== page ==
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The Tuesday Take: Best Ever at FedEx?

The Tuesday Take: Best Ever at FedEx?

Believe it or not, the Redskins are playing their tenth season at FedEx Field. Thats hardly a long and storied history, especially given the teams relative lack of success since theyve set up shop in Landover. They are 42-31-1 there, not exactly a staggering home field advantage.

After Sunday, however, the massive building now has one element that it has been lacking since its inception, a memorable game. In fact, one could argue that this was the best game ever played at FedEx Field (previously known as Jack Kent Cooke Stadium and, briefly in 1999, as Redskins Stadium).

There are a few other serious contenders for best ever in that building. In 1999 the Redskins rallied from a 21-point first-quarter deficit and beat the Carolina Panthers 38-36 on a last-minute Brett Conway field goal in what was an exciting, well-played affair. The first game ever at the stadium saw the Redskins win 19-13 in overtime, but that win came against a bad Cardinals team. Their first win after starting 0-5 under Marty Schottenheimer came with a thrilling comeback in the late going, highlighted by LaVar Arringtons interception return for a touchdown that saved the season. However, that was a tedious affair for the first 50 minutes or so. Last years overtime win over Seattle was entertaining and considering where the Seahawks wound up the season it was rather impressive as well.

Still, this one had all of the elements you could want in a football game. There were two quality teams on the field and each of them seemed to have control of the game at various times. We had a go-ahead and then a tying field goal in the last two minutes of regulation. It was cleanly played with just eight penalties being called on the two teams combined. Turnovers were a bit high at two per team, but the play didnt get near the point of being sloppy. There were plays that would have been Sports Center highlight leads on their own had they not been overshadowed by other, even more spectacular plays. Santana Moss spin move on his first touchdown looked like something that only could be executed on a PlayStation 2, not on the field of play. Maurice Jones-Drew displayed a scary burst of speed on his touchdown catch and run. And have you ever seen a receiver lose his helmet on a hit but hang on to the ball for a touchdown as Reggie Williams did in the fourth quarter? To top it off, a walk-off 68-yard touchdown play is more fun and exciting way to end an overtime than is a chippie field goal.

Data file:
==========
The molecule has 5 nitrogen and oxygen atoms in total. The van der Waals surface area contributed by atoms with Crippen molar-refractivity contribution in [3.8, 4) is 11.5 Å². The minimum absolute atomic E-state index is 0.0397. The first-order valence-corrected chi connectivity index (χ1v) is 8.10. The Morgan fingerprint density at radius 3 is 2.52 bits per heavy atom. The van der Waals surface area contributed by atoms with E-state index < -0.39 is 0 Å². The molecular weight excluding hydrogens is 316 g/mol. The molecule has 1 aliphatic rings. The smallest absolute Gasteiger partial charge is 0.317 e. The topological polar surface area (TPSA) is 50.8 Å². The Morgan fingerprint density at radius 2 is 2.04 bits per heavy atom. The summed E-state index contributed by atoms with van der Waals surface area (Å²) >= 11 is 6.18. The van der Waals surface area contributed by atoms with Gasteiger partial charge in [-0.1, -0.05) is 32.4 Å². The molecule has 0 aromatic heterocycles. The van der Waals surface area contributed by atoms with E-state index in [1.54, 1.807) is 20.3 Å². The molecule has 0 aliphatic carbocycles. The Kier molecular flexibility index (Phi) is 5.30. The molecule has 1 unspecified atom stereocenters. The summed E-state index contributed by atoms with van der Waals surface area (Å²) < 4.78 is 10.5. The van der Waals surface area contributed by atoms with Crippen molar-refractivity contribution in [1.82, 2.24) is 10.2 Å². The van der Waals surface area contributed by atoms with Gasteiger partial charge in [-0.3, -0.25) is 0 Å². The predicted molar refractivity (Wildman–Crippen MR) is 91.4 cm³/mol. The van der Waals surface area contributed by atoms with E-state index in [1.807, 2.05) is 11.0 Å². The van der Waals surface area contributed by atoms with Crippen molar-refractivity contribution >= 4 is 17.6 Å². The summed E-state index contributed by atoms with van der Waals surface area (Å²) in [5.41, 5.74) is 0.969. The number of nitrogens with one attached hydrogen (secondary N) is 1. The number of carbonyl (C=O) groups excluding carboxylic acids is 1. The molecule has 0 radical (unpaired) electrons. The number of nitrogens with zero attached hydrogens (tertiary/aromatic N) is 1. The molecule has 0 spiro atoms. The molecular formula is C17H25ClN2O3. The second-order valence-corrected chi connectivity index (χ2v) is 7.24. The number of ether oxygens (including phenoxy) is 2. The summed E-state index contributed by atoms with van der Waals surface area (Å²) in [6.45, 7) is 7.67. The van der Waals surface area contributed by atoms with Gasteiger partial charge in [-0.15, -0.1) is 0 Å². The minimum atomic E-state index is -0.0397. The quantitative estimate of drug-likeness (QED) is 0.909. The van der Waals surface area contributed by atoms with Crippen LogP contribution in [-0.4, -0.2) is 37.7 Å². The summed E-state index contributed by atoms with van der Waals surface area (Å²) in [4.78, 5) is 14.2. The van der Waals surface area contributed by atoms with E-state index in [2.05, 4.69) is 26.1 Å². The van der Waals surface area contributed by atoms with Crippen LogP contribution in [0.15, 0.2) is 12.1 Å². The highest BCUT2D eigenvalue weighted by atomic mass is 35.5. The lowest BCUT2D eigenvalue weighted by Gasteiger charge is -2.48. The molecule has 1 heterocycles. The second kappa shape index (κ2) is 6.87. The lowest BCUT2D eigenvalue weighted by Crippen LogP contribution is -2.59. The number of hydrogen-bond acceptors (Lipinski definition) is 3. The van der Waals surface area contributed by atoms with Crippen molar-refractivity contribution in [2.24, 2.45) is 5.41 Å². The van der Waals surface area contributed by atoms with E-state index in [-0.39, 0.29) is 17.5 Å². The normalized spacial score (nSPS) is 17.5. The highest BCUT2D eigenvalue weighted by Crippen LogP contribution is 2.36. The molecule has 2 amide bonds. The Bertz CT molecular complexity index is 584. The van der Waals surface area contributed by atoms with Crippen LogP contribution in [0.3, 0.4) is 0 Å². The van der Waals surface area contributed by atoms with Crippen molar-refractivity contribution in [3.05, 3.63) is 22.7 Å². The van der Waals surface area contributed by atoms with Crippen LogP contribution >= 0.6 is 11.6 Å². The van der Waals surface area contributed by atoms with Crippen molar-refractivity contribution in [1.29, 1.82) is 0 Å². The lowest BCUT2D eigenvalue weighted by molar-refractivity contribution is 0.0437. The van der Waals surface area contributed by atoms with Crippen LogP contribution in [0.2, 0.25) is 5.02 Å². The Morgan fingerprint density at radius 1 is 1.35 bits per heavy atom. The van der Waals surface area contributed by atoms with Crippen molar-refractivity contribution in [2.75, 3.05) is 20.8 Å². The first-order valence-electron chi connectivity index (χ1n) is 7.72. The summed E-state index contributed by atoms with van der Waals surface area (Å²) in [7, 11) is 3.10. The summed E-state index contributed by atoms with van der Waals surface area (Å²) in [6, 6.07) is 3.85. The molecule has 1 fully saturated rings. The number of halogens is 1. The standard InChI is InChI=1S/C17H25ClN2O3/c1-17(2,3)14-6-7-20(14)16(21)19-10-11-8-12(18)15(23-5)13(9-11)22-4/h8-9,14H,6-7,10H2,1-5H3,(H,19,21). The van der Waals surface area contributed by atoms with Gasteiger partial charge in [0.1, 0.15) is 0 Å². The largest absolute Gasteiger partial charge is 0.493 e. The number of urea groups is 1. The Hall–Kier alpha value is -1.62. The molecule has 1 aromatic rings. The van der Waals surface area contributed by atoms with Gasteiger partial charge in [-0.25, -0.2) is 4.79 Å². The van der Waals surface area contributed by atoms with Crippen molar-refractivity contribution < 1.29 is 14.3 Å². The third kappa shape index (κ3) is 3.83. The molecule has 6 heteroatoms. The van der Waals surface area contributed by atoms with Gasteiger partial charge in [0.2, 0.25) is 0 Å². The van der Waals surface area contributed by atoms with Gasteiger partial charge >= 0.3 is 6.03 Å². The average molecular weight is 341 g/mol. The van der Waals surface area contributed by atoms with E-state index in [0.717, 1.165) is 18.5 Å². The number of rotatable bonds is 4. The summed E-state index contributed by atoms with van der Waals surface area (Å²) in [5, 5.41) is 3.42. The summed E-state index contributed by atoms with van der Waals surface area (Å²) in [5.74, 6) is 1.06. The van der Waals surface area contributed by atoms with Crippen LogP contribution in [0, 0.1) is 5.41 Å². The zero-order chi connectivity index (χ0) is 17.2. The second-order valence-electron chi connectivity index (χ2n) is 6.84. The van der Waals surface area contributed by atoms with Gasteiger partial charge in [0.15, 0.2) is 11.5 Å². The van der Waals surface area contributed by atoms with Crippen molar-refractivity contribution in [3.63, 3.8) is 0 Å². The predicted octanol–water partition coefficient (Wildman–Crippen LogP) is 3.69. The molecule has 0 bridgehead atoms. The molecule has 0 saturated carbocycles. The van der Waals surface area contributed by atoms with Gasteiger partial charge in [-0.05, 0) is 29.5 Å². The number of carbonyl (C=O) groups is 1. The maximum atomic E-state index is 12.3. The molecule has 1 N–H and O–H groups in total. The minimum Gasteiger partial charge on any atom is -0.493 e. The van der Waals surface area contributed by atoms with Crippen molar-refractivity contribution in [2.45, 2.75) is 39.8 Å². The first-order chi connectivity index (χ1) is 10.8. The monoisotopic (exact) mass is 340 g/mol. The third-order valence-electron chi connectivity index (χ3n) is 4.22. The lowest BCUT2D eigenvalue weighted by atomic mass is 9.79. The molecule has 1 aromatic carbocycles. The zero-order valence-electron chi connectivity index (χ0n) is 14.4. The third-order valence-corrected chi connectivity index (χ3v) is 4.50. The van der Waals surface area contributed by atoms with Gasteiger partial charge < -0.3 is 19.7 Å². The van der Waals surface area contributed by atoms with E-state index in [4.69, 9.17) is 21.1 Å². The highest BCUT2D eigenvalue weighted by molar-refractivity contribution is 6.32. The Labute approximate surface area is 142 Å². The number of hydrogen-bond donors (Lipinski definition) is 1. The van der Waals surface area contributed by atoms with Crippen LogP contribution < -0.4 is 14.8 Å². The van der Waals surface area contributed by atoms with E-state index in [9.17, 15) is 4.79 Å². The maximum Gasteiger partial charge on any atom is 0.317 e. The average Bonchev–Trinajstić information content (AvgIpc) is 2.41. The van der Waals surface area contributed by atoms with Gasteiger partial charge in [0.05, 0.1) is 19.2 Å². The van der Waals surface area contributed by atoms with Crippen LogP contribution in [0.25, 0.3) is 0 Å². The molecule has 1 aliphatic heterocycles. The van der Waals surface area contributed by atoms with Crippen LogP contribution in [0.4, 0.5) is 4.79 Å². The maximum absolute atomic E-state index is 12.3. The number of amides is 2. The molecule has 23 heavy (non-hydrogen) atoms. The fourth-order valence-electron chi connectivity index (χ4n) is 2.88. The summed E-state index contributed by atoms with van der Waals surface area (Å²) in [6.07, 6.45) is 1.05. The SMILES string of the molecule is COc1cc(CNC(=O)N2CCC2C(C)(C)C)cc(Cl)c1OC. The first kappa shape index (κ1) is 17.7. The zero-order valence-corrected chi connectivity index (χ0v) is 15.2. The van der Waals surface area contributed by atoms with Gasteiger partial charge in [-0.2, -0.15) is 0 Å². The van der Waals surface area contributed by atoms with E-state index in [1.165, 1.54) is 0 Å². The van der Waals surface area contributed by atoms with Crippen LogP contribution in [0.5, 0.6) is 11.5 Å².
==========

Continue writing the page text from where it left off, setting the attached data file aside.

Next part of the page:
And, perhaps most importantly, the home team won.

Giant receivers

The New York Giants seem to be in a bit of disarray at the moment. They went into their bye week after getting spanked by Seattle in a 42-30 rout that was not nearly as close as the final score might indicate. After the game, in a statement he has since apologized for, tight end Jeremy Shockey said that the Giants were outplayed and outcoached. Thats not a very settling tone on which to enter your bye.

New York has the third-ranked offense in the league in terms of yards per game and one matchup that they have to like this Sunday is their crew of big, physical receivers going up against a Washington secondary that has been under assault, literally and figuratively, all year long.

Amani Toomer, at 6-3, has been a thorn in the side of the Redskins for years and at 6-5 Plaxico Burress gives Eli Manning a huge target to throw to. Add in Shockey at 6-5 and you have quite a towering set of pass catchers.

Washington is 24th in the league in pass defense. The beleaguered secondary has allowed both big plays and little ones to the likes of Marcus Robinson, Andre Johnson, Terry Glenn, and Reggie Williams. Its been the Achilles heel in the defense, no question about it.

Shawn Springs is unlikely to return from his groin injury on Sunday so there will be no help coming from the return of one of their best players. After getting burned by the likes of the 6-4 Reggie Williams and, to a lesser extent, the 6-4 Ernest Wilford, dealing with New Yorks giant receivers are not a group to get well against.

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How a simple bet between Alabama rookies Allen and Anderson could pay big dividends for Redskins

How a simple bet between Alabama rookies Allen and Anderson could pay big dividends for Redskins